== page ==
Westo, Kjell - 'Lang' (translated by Ebba Segerberg)
Kjell Westo is a Swedish speaking Finnish author, who has previously published poetry, short stories and three novels. LANG is his first suspense/crime novel.
The central character, Lang, is a twice divorced, well-known novelist and host of a TV discussion panel show in Finland. He's a very self-obsessed, slightly pretentious man who totally loses personal control when he meets Sarita - a very self-contained, distant woman. Lang and Sarita develop a complicated and tortuous personal relationship which is not helped by the presence of Sarita's ex-husband Marko. Lang feels physically and emotionally threatened by Marko but his passion for Sarita is so extreme, he cannot tear himself away.
The novel is structured in an unusual manner. There is a narrator, Lang's best friend, who starts off telling the story after a murder has been committed, when Lang calls him late in the night. The story then steps back through the events that led up to Lang meeting Sarita, the difficulties of their relationship, their various split ups and reconciliations and Marko's involvement. The narration of events is interspersed with snippets of the narrator's involvement with Lang since childhood, and even before the crime is revealed in the book, Lang's behaviour in prison, where he is obviously serving a sentence for killing somebody - but who, it is not clear. The victim is intentionally vague until the final clarification - it could be Sarita, it could be Marko, it could really be anybody.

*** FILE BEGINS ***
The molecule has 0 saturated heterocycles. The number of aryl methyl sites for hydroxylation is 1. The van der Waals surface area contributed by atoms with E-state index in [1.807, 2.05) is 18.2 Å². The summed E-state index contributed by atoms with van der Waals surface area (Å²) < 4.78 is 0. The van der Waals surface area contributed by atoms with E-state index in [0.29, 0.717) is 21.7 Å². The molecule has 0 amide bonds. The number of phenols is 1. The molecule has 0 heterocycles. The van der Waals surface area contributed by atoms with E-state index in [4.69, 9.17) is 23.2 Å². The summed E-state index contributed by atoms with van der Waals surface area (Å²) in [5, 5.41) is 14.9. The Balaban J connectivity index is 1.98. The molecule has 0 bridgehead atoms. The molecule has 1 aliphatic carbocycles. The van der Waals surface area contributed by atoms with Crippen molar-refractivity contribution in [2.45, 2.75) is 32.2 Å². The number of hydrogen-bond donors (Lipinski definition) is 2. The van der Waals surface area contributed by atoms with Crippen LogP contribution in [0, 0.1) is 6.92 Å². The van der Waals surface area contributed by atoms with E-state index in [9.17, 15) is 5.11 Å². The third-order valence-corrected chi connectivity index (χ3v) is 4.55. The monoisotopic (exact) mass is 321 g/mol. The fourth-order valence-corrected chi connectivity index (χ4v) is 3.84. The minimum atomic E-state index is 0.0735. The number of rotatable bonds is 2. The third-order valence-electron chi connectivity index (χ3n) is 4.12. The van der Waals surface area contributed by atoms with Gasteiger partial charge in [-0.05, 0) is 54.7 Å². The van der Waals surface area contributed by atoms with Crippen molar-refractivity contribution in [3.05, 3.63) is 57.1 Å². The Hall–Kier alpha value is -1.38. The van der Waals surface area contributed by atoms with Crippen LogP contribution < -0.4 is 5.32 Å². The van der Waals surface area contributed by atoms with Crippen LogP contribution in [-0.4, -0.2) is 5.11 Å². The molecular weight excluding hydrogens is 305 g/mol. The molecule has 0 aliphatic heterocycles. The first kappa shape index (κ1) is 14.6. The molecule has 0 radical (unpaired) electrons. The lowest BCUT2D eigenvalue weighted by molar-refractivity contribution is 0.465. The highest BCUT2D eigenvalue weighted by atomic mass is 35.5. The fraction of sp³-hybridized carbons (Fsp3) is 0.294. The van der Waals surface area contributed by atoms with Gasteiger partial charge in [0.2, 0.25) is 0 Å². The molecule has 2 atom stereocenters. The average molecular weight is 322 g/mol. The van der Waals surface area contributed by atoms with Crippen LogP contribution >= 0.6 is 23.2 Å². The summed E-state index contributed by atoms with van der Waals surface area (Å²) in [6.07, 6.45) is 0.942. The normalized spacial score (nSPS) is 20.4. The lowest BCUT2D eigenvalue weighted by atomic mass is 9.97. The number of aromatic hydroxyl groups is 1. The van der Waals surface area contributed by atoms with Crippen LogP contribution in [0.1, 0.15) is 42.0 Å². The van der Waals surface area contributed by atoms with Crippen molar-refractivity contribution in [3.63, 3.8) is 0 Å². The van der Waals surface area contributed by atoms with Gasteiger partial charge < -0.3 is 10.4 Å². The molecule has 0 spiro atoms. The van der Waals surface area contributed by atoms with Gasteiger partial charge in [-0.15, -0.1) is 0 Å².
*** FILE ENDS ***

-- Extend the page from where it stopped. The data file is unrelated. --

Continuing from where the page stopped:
This is another one of those classic Scandinavian style crime fiction books where nothing is easy, nothing is simply resolved, and there are more questions at the end than there are answers. Lang is an unpleasant character - not the sort of person that you could warm to, and even at the end, when it appears that he may just have done something grand and selfless for love, he is at the same time pulling away from the people who try to support him, back into his prickly, self-involved world. Sarita is both a victim and a perpetrator. She uses Lang just as much as he tries to control her. Even the narrator is relieved that his involvement is kept out of the courts and therefore out of the press. Another one of those books that you can't say outright that you loved or even necessarily enjoyed, but you read it, and you think about it for weeks and weeks afterwards.
Karen Chisholm, Australia